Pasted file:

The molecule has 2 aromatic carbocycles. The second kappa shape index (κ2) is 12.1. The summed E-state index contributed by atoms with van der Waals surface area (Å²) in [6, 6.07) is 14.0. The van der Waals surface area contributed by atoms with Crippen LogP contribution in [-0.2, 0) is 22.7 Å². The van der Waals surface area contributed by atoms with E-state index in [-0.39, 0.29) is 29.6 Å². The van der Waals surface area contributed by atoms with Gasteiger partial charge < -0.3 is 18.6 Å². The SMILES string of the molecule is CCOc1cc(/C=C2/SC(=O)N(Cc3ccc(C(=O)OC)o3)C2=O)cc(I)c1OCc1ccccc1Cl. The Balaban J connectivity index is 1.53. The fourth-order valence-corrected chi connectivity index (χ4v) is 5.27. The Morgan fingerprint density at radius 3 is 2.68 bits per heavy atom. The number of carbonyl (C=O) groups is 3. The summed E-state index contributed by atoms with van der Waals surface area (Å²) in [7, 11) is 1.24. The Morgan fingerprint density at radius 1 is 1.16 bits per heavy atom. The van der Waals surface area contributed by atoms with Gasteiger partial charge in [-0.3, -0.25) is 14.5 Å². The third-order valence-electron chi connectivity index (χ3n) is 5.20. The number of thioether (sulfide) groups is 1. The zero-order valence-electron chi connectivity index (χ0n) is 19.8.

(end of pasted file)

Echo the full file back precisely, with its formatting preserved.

The molecule has 2 aromatic carbocycles. The second kappa shape index (κ2) is 12.1. The summed E-state index contributed by atoms with van der Waals surface area (Å²) in [6, 6.07) is 14.0. The van der Waals surface area contributed by atoms with Crippen LogP contribution in [-0.2, 0) is 22.7 Å². The van der Waals surface area contributed by atoms with E-state index in [-0.39, 0.29) is 29.6 Å². The van der Waals surface area contributed by atoms with Gasteiger partial charge < -0.3 is 18.6 Å². The SMILES string of the molecule is CCOc1cc(/C=C2/SC(=O)N(Cc3ccc(C(=O)OC)o3)C2=O)cc(I)c1OCc1ccccc1Cl. The Balaban J connectivity index is 1.53. The fourth-order valence-corrected chi connectivity index (χ4v) is 5.27. The Morgan fingerprint density at radius 3 is 2.68 bits per heavy atom. The number of carbonyl (C=O) groups is 3. The summed E-state index contributed by atoms with van der Waals surface area (Å²) in [7, 11) is 1.24. The Morgan fingerprint density at radius 1 is 1.16 bits per heavy atom. The van der Waals surface area contributed by atoms with Gasteiger partial charge in [-0.3, -0.25) is 14.5 Å². The third-order valence-electron chi connectivity index (χ3n) is 5.20. The number of thioether (sulfide) groups is 1. The zero-order valence-electron chi connectivity index (χ0n) is 19.8.